Hey friends! It’s been a while since my last post about my book page wreath. The last couple of weeks have been nuts, but I think things will slow down some now, so expect more frequent posts!
Today I taught my first real Sunday school lesson with our new fall curriculum to my new crew of third graders! Our children’s ministry uses Standard Publishing’s HeartShaper curriculum, which I like. However, as I looked over this year’s introductory lesson, I rather wished I had held on to last fall’s lesson book. The 2014 inaugural lesson discussed where the Bible came from and how we’ve come to have different translations. I thought it was a great lesson, and the 2015 intro leson didn’t touch on these crucial topics, instead focusing on why God is worthy of praise. Don’t get me wrong: I think this is an excellent lesson topic! But I thought last year’s focus on the inspired nature of the Bible started the year of study off right and clarified some things that middle elementary-aged students may find confusing about scripture.
When I expressed this disappointment with a coworker, it dawned on me that I could just write my own lesson. Duh! God had given me the resources to rework the provided curriculum to what I felt He wanted me to teach. (Isn’t it funny how God holds on to these obvious solutions until the right moment?)
As I said, the provided lesson focused on why God is worthy of praise. I get to my classroom around 9:00 am on Sundays, but technically our lessons don’t start until as late as 9:45, since the kids trickle in throughout the morning. Because of this, I like to have a welcome activity that the earlybirds can complete slowly or the latecomers can finish quickly. For today’s lesson, I made a quick word search full of fourteen ways kids can practically praise the Lord, such as being thankful and showing love, alongside the conventional ways such as singing and dancing.
For the lesson proper, the kids and I studied the provided passages on praise (Psalm 66:1-5 and Romans 11:33-36) in their contexts of the Old and New Testaments, respectively. We discussed the figures and themes of the Old Testament (the kids shouted out phrases like “God created everything!” and “David and Goliath!” while I made a list on the left side of the board) and the structure of the New Testament and its events (“Jesus performed miracles!” and “He died and rose again!” on the right side of the board). I think the kids really enjoyed showing what they already knew about God’s word and seeing the white board fill up with their recollections.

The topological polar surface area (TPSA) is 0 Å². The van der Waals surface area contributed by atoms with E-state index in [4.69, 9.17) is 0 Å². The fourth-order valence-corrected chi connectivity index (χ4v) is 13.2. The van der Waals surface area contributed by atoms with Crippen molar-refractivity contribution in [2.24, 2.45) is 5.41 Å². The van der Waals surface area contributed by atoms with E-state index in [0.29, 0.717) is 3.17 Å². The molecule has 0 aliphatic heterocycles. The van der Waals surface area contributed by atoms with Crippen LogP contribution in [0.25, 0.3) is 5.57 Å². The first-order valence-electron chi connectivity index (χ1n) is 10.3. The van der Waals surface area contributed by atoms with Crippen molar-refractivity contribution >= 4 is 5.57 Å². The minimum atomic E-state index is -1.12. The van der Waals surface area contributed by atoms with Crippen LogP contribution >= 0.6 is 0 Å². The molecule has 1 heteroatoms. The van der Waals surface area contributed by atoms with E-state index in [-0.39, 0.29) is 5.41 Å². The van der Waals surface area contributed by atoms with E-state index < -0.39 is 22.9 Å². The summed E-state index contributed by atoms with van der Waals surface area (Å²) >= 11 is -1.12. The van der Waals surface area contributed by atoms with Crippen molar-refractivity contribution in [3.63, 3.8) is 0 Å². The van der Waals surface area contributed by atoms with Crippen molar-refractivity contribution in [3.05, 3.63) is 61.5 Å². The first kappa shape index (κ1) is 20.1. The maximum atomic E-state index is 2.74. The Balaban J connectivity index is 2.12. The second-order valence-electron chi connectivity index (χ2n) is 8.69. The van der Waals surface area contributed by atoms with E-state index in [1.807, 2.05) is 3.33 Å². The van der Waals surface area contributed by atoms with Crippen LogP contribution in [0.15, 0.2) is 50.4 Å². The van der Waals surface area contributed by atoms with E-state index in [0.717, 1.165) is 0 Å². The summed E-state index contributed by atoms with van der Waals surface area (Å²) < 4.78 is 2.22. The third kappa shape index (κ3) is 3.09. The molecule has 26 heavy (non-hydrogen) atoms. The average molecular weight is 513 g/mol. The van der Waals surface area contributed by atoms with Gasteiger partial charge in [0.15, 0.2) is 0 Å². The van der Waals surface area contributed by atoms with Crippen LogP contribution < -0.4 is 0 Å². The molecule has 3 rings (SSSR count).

Sing the glory of His name;
Make His praise glorious. Psalm 66:2
For from Him and through Him and to Him are all things. To Him be the glory forever. Amen. Romans 11:36
When I explained how Paul had written the letter to the Romans, one of the kids looked at me very seriously and asked me how that was possible, because they didn’t speak English. (KIDS ARE SO SMART.) God made it very clear that I was still supposed to discuss the origins of different Bible translations and versions just like last year. I was blown away.
If you’d like a copy of my word search for use in your children’s ministry classroom, I’m making it available to download totally for free! You can download the PDF on Dropbox.com (link below). You may have to create a painless and free Dropbox account to download it! Pair this word search with a devotional on praise or a full-fledged lesson from the Psalms or other passage of scripture. The 14 ideas listed here can lead to a fun discussion about what it means to praise God. Just don’t try to pass the word search off as your own or sell it in any way. 🙂
Disclaimer: the word search has words going backwards and diagonally, so some younger children may need some help finding the words! Have fun!